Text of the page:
As the wolf pups squirmed inside the bag on his shoulder, Mog was thinking about the perils of a lone hunter facing the ferocious cave bear. While his people usually hunted together in groups, like dire wolves, today had been different because of the necklace.
Suddenly, Mog had a radical thought: What if, instead of hunting alone today, I had some wolves to help track, corner, and take the cave bear? I’ll bet I could raise these pups and train them to hunt with me! And, they could protect the cave and my cave wife while I’m out working my caveman job!
And, that’s how humans domesticated wolves, which became dogs, which became breeds as diverse as Saint Bernards and Teacup Chihuahuas.
The Canine-Human Value Proposition
Of course, we can theorize about how dogs came to be man’s best friend; but, we may never be 100% certain of all the whys and hows. For instance, which species took the first step that got the whole ball rolling – canines or humans?
Even our ideas as to when and where humans and wolves, which later became dogs, started interacting together is still subject to debate. What we do know is this: We raised puppies well before we raised kittens or chickens; before we herded cows, goats, pigs, and sheep; before we planted rice, wheat, barley, and corn; before we remade the world.
What is a value proposition, anyway? It basically means that I’m offering something that you want or need. Whether I’m providing a product (food) or providing a service (security), you believe there’s value or benefit in having whatever it is I’m offering.
So, you’re a wolf. Unfortunately, you’re not the wolfiest wolf and the other wolves out-wolf you for the best food and the best wolf babes to snuggle with on cold nights. Or, maybe you got hurt and can’t fight or hunt or run very well anymore.
You notice that humans throw away some pretty tasty stuff and crunchy bones and always have a warm fire going on cold nights. And, it’s safer, too, ‘cause you don’t have to fight or run so much anymore. So, you start hanging around where there’s people and, pretty soon, you’re a regular old cave dog.
So, What’s In It For Me?
The other half of our value proposition is that, if humans offered things that wolves needed or wanted, what did wolves have to offer in return?
Assuming they didn’t get kicked out for pooping in the cave, domesticated wolves may have helped their humans hunt.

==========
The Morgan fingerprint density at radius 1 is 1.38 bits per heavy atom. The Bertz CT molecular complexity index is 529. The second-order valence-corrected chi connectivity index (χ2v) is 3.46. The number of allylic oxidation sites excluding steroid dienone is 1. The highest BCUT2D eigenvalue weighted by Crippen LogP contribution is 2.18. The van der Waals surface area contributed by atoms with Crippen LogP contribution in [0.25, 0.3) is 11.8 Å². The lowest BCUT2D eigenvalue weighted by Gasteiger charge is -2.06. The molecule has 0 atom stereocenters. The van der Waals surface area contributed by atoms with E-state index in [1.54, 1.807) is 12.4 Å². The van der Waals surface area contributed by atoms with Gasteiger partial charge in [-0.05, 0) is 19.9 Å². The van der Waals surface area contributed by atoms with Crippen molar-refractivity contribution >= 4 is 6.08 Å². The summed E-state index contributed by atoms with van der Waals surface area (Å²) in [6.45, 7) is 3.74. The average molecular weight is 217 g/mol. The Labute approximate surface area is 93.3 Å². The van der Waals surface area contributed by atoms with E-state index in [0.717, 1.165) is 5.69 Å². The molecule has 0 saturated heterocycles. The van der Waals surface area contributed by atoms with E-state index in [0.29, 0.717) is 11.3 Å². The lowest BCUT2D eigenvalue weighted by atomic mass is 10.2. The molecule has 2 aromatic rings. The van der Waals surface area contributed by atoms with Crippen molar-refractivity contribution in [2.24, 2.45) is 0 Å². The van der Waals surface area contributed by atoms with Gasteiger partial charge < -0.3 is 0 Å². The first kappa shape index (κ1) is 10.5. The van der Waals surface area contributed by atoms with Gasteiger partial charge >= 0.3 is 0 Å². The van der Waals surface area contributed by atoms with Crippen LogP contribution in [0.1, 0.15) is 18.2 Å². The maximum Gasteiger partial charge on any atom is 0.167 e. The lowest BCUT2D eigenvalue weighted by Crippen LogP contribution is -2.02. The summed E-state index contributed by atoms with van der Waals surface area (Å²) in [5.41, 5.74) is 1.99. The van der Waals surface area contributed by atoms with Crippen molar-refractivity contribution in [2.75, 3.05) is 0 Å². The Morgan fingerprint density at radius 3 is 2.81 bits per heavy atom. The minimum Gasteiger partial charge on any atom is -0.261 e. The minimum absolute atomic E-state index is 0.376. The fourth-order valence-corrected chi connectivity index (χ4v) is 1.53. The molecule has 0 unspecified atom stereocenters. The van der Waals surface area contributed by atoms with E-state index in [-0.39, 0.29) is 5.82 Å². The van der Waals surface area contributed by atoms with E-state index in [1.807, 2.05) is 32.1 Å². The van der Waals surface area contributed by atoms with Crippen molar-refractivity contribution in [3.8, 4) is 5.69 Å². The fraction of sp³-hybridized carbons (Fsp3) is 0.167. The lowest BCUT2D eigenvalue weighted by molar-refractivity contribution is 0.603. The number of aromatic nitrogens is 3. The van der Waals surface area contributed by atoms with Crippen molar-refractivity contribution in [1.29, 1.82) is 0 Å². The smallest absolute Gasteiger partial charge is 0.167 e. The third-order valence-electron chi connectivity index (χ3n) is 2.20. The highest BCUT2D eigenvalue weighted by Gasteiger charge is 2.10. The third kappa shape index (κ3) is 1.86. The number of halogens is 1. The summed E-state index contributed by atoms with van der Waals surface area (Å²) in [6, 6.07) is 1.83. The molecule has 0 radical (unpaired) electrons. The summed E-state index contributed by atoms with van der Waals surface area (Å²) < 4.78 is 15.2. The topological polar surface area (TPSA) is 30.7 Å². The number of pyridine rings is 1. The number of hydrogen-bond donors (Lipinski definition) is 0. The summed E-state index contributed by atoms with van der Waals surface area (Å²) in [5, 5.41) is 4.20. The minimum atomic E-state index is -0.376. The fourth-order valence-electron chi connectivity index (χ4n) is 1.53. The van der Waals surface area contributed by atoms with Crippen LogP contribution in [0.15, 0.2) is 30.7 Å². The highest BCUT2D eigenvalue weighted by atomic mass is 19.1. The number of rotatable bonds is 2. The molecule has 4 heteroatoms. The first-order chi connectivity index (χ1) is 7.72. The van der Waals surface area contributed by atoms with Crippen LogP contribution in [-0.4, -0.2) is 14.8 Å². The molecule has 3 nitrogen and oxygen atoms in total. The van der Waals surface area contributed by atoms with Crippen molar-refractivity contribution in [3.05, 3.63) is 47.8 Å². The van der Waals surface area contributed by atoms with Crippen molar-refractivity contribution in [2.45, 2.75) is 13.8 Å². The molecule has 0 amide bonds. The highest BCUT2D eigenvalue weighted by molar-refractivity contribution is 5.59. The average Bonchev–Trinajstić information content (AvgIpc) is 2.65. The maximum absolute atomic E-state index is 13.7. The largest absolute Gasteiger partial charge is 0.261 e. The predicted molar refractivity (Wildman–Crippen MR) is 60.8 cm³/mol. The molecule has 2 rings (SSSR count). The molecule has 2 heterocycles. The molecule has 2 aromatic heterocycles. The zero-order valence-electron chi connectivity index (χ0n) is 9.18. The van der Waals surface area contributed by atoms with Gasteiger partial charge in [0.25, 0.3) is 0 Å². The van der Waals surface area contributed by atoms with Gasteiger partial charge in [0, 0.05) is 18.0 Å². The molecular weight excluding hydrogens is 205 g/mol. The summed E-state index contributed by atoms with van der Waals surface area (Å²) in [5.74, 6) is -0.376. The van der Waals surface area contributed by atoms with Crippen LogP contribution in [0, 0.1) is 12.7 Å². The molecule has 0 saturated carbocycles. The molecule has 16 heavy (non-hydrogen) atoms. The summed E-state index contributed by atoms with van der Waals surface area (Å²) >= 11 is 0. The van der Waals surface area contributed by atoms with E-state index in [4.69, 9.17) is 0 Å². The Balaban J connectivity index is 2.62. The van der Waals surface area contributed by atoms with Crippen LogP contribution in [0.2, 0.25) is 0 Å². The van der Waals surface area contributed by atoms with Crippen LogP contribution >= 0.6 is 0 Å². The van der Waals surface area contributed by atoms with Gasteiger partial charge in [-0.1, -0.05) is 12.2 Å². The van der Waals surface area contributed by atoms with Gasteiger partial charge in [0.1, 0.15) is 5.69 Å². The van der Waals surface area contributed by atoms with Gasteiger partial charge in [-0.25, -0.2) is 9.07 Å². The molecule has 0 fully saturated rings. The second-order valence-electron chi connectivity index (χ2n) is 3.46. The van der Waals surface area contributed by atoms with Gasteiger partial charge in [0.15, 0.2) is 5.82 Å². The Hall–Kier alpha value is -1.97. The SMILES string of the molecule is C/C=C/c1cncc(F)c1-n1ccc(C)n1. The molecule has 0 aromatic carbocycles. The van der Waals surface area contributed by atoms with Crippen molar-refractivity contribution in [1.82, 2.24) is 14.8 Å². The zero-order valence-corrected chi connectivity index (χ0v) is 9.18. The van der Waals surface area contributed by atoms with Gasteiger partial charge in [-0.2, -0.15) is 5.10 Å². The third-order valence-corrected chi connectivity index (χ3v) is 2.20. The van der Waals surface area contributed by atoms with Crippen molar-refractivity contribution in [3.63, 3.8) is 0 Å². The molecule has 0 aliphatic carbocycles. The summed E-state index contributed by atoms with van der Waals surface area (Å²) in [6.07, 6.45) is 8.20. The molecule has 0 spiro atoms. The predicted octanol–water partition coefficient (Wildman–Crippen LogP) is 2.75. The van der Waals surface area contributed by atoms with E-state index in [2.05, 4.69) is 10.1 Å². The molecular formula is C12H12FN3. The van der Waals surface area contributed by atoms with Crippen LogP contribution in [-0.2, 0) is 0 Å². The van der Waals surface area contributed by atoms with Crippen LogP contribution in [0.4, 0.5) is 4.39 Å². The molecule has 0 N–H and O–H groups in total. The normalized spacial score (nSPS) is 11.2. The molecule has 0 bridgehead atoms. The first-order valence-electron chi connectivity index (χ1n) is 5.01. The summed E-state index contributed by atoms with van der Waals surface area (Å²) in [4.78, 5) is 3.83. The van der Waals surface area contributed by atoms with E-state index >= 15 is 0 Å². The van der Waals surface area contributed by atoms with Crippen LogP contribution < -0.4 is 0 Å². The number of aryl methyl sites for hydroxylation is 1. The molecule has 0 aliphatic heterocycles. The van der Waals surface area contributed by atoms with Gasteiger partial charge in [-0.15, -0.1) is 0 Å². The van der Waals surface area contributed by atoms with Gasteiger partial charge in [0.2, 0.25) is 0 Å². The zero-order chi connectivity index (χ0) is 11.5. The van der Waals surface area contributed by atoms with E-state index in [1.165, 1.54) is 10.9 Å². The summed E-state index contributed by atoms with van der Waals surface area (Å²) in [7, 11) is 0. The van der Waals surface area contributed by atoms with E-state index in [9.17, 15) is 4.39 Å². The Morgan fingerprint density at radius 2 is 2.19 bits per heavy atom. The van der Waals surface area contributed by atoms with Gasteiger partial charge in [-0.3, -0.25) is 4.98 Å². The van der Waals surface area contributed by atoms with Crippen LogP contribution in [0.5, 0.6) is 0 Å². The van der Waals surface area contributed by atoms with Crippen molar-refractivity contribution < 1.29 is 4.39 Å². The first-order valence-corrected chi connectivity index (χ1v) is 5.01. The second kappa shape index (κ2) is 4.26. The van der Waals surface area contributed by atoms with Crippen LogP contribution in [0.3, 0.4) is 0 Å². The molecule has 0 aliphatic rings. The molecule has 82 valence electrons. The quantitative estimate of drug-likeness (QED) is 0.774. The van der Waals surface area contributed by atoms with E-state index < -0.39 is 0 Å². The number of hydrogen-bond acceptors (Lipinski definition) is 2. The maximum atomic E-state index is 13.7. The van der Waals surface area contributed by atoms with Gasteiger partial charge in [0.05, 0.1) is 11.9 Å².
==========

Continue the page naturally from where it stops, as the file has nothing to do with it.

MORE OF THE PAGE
They were also likely the first pack animals used by humans for energy intensive labor – in other words, they carried the heavy stuff. And, you couldn’t ask for a better early warning system than a half-wild wolf-dog. Or, better protection. Not to mention companionship, warmth, toy for the cave kids, garbage disposal, and if times got lean, Fido steaks.
So that’s a little bit about how we got from these mighty hunters:
to this one:
Show your dogs some love today. Remember, you’re the whole world to them.
Hey, if you’re writing a paper for Mr. Stewart’s fifth period History class; or, if you’re just interested in reading something I didn’t write, here’s where I got some of the info for this blog post:
Opinion: We Didn’t Domesticate Dogs. They Domesticated Us. http://news.nationalgeographic.com/news/2013/03/130302-dog-domestic-evolution-science-wolf-wolves-human/
Origin of the Domestic Dog. https://en.wikipedia.org/wiki/Origin_of_the_domestic_dog
Yong, Ed. A New Origin Story for Dogs: When, Where, and How Many Times Were They Domesticated. The Atlantic, June 2, 1016. Located online at: https://www.theatlantic.com/science/archive/2016/06/the-origin-of-dogs/484976/
Value Proposition. https://en.wikipedia.org/wiki/Value_proposition
Humanity’s Best Friend: How Dogs May Have Helped Humans Beat the Neanderthals. https://www.theatlantic.com/technology/archive/2012/05/humanitys-best-friend-how-dogs-may-have-helped-humans-beat-the-neanderthals/257145/
Michael J Pieropan. Essay 1: Relationship Between Early Humans and Their Environment. Incentives for Domestication. February 6, 2006. Located online at: http://fubini.swarthmore.edu/~ENVS2/S2006/mpierop1/Essay1.html